Americans know that taxes are necessary to fund the services government provides like roads, schools, and social security. We contribute so that our country can build and maintain the necessary infrastructure and public goods and provide a safety net for all of us. At the same time, Americans think that the wealthiest among us aren't paying their fair share.
And yet those who support the previous administration's policies of slashing taxes for the rich will be very effective in making their voices heard on Tax Day. They have a message that sounds appealing (usually involving lower taxes with no negative repercussions) and a network of supporters with plenty of cash to amplify their message.
The following list describes how you can cut through the nonsense and stand up for tax fairness this April 15.
CTJ: Obama Cut Taxes for 98 Percent of Working Americans
CTJ has a new fact sheet showing that President Obama has cut taxes for 98 percent of working Americans in 2009. State-by-state reports are included. Polls show that the vast majority of people think that Obama either raised their taxes or left them the same for 2009, and these publications aim to clear up that widespread misunderstanding.
US PIRG: How Much Tax Havens Cost Ordinary Americans
The U.S. Public Interest Research Group reminds taxpayers that, while we do our duty and file our taxes, there are corporations and individuals out there who shirk this responsibility by using offshore tax haven countries to hide assets. On April 15, U.S. PIRG is sponsoring post office demonstrations and releasing a new report Tax Shell Game: What Do Tax Dodgers Cost You? They are encouraging folks to send in post cards to their Members of Congress to send a message to Washington that the American people deserve a better system.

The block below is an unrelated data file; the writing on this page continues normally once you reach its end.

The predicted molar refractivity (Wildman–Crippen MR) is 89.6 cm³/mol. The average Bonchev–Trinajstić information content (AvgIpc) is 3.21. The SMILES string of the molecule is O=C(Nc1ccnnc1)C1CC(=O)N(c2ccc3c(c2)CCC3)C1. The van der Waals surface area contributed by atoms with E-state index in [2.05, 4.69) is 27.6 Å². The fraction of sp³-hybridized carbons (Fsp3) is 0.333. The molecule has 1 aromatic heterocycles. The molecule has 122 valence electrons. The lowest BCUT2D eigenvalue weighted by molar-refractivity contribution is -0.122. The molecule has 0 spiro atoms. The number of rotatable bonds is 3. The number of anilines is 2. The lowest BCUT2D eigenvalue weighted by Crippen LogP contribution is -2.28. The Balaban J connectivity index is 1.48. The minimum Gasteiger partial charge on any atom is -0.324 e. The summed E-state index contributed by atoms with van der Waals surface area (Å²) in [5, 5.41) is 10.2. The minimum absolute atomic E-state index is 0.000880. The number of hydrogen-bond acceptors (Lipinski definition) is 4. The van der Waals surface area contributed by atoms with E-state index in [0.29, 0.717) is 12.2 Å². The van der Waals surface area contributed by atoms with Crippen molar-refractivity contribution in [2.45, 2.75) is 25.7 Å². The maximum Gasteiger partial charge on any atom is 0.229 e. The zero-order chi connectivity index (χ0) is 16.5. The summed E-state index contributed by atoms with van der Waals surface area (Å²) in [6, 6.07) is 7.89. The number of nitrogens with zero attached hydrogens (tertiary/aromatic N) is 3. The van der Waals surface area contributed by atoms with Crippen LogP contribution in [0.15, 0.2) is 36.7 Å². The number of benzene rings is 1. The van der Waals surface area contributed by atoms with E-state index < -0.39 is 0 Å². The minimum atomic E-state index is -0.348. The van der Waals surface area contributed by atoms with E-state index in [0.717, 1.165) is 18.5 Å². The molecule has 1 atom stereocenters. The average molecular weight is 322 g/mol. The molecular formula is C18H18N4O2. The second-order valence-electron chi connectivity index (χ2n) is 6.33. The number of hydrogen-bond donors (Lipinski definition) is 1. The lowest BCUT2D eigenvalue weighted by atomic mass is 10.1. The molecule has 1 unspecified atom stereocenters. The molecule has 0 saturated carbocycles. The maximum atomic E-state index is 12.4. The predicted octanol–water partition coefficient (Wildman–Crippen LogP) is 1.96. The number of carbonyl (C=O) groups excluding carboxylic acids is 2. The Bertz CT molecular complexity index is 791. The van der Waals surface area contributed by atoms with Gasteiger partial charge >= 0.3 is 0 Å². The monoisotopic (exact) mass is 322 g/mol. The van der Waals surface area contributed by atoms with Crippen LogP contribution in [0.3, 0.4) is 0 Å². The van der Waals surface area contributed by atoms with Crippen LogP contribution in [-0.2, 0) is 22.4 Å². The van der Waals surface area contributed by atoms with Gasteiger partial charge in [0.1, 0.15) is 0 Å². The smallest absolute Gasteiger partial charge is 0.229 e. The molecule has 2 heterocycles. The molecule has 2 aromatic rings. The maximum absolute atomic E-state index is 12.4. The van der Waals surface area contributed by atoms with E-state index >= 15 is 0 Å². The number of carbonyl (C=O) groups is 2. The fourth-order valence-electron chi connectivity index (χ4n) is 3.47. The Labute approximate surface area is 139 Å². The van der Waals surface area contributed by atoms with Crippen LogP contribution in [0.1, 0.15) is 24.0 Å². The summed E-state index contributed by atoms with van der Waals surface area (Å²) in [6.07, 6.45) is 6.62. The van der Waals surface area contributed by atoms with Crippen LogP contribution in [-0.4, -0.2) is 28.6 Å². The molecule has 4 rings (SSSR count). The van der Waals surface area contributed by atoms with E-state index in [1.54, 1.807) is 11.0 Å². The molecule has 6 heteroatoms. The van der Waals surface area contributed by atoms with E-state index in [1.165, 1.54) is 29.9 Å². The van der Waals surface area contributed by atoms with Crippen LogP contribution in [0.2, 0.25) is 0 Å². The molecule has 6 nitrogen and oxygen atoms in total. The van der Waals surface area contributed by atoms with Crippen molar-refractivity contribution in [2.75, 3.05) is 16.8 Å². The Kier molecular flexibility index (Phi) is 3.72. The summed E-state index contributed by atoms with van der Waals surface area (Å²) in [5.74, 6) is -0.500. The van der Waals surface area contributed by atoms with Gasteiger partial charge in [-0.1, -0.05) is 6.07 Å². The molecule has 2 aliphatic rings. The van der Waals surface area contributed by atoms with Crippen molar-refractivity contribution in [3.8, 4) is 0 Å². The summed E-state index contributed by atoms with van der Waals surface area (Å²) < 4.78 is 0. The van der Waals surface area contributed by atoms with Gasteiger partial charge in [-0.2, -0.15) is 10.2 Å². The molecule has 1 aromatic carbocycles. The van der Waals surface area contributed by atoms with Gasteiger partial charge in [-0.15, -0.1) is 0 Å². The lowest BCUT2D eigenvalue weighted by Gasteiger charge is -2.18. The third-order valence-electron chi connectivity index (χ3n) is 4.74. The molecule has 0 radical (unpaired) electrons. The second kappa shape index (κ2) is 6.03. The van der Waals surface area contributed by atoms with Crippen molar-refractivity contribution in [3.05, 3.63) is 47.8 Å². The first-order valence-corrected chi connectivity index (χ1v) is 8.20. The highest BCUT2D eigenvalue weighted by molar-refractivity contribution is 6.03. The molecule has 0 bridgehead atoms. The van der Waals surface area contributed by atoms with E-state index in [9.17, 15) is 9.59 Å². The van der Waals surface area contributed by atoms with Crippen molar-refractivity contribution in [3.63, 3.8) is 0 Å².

Jobs with Justice: Tax Wall Street Day of Action
Jobs with Justice is organizing a Tax Wall Street Day of Action on April 15th. They are calling on supporters to deliver letters to national banks and collect petition signatures at local post offices as Americans stop by to mail their tax returns. The petition will ask Congress to tax Wall Street speculation.
UFE: Take the Tax Fairness Pledge
United for a Fair Economy has created the Responsible Wealth Tax Fairness Pledge where you can estimate your savings from the Bush tax cuts and pledge them to an organization that works for tax fairness. By the end of 2010 the Bush tax cuts will have cost more than $2.5 trillion in revenue that could have been used for critical investments in education, infrastructure or to reduce the deficit.
Are You Tired of the Tea Party? Join the Other 95%
President Obama cut taxes for 95 percent of working Americans (or 98 percent, if you count AMT relief) in 2009. But only 12 percent know it. Join the "other 95 percent" and say "Thanks for our tax cut, President Obama."
Or Join the Coffee Party
Tired of the tempest in a teapot, Coffee Party USA was started to encourage folks to "get together and drink cappuccino and have real political dialogue with substance and compassion." You can join the movement or start your local chapter here. Their motto: Wake Up and Stand Up.